In a perfect world, we'd all have the same information, and stocks would price themselves quickly and accurately, and there'd be no "mystery" or uncertainty in taking a position.
Then again, there wouldn't be any massive opportunities like the one I'm going to show you, either.
This is the next best thing to getting something for nothing. The situation isn't unlike what used to happen in stores back in the day, before barcodes and RFID tags, when a high school kid would go around with a sticker gun, sticking prices on items, and make a mistake.
It might not have been so great for the employee, but it was always a sweet feeling to get an unexpected deal.
Well, the exact same thing is happening right now with the stock of one of the best pharma companies on the market…
Companies Are Coming Up Fast on the Patent Cliff
Plenty of the big pharma companies have been struggling to keep their blockbuster revenue on track, even as some of their top sellers are reaching the end of patent exclusivity or new competitors are entering into the same market.
The primary focus and management challenge, as a publicly traded company, is growth. There are really only two ways to get it:
- Develop a robust pipeline of promising drugs and drug candidates
- Run out and buy a robust pipeline of promising drugs and drug candidates
The best pharma companies, like the one I'm about to name here, judiciously do a little bit of both…
In this case, though, there's a twist – a welcome, lucrative one.
You see, this major drug company also has a rock-solid consumer products division that accounts for a respectable 20% of annual revenue.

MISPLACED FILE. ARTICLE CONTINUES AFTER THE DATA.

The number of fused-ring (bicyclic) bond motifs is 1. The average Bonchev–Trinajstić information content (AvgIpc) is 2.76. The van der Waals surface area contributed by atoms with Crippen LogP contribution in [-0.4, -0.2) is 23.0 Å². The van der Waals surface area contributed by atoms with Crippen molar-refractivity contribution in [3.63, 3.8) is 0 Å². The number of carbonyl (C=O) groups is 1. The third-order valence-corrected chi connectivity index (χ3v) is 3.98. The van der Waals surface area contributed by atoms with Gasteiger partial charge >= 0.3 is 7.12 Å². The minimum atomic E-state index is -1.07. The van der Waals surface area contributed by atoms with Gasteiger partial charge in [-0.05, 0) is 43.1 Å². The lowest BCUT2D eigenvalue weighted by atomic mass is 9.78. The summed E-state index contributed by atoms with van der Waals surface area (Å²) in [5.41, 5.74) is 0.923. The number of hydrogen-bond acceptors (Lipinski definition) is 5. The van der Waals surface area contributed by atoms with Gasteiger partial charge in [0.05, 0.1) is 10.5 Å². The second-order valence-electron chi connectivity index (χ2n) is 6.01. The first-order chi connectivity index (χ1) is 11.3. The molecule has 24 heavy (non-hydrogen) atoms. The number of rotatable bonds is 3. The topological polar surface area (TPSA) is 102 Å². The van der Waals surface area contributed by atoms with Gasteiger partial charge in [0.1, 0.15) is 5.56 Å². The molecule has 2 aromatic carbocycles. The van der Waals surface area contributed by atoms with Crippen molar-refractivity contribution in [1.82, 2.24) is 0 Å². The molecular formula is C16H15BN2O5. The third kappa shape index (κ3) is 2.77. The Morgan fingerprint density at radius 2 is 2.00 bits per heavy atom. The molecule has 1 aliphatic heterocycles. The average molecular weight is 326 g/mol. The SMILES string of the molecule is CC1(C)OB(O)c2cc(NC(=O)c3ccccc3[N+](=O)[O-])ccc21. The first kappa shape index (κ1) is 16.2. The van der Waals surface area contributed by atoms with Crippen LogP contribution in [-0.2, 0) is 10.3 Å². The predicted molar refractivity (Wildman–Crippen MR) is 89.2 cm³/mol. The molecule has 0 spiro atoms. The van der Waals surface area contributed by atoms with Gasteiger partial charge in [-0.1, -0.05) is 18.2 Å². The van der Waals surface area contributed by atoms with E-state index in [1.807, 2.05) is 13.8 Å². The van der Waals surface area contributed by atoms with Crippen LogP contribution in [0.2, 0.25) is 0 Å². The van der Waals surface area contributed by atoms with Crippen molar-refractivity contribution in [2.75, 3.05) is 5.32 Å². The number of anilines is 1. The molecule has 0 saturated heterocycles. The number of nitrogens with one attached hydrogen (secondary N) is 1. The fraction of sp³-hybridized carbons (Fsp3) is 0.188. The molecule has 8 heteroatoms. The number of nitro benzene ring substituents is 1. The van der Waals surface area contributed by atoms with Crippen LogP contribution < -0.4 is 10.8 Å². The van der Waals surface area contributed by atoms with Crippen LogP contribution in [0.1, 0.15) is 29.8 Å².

I'm talking about Johnson & Johnson (NYSE: JNJ) – the 130-year-old "gentle giant" of a company that makes Listerine, Tylenol, and No-More-Tears baby shampoo (and has paid an increasingly juicy dividend every year for the past 55 years). There's a lot more happening here than meets the eye, on a number of levels.
According to Business Insider, J&J is the No. 7 most powerful brand in the world – on the consumer side.
That's impressive, but it says next to nothing about its pharma business.
And this is precisely the dilemma that analysts find themselves in when looking at the stock (and markets when pricing the shares)…
"Is it a consumer goods company? Is it a pharmaceutical company?"
The truth is, it's both, and we can take advantage of their confusion on the subject.
You see, its consumer division is good for around $12 billion a year, while its pharmaceutical business rakes in $32 billion a year.
Now, its recent first-quarter numbers showed that its pharma business only grew 1.4% versus the same quarter last year. The problem with headlines is that they don't tell the whole story.
There were several one-time write-offs this quarter, particularly to encourage more coverage and sales of its drugs through pharmacy benefit managers (PBMs). As we've discussed recently, the PBMs can make or break a drug these days. They decide whether drugs are covered by insurance, how much of them is covered, etc. Working with them is a good sign.
What's more, some of J&J's newer drugs are doing very well. Its leukemia drug Imbruvica saw sales grow 60% in the past year. Sales of its blood cancer drug Darzalex nearly doubled.